The Civil Society Platform for Peacebuilding and Statebuilding (CSPPS) expands its work scope in collaboration with the Political Settlements Research Programme (PSRP) University of Edinburgh over the course of 2021. This collaboration allows for sharing best practices and challenges.
By offering an opportunity for peer exchange among local peacebuilding practitioners and researchers in Syria, Libya, and Yemen, our session inscribes itself in the thematic context of relating across boundaries.
Key Theses, Thoughts and Ideas
In all countries, COVID-19 has added an additional layer to already complex realities, and this is especially true in fragile and conflict affected settings. In these situations, issues of trust and legitimacy have prompted civil society to step in and address governance gaps. COVID-19 has also had a unifying effect in bringing civil society together to enhance coordination and to mitigate the negative effects of the pandemic.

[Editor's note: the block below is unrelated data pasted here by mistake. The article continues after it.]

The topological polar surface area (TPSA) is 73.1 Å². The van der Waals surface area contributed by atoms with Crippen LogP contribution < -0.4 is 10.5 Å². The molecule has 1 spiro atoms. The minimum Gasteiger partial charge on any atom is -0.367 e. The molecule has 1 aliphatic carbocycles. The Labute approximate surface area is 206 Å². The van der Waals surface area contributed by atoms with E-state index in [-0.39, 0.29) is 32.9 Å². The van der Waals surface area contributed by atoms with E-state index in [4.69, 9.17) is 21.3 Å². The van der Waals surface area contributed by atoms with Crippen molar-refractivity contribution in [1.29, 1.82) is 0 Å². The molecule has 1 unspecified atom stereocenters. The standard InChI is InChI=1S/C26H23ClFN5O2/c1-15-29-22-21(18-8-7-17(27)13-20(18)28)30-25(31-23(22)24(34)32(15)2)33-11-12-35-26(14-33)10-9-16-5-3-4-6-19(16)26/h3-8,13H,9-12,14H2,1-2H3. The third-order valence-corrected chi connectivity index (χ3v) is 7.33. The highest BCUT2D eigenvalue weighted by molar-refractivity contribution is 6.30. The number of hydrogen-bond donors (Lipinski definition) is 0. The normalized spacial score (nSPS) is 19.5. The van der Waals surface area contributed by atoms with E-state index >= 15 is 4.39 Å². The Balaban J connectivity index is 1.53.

However, these actors are often insufficiently resourced. And although civil society has played a key role in awareness raising to combat misinformation and mistrust around COVID-19, the delivery of coherent and consistent discourse by all actors that enjoy trust and confidence is essential.
Speakers reiterated the impacts of COVID-19 on the interplay between peace, conflict, and crisis. They emphasised the need for Triple Nexus programming involving a comprehensive body of actors in order to address multidimensional challenges arising from the pandemic.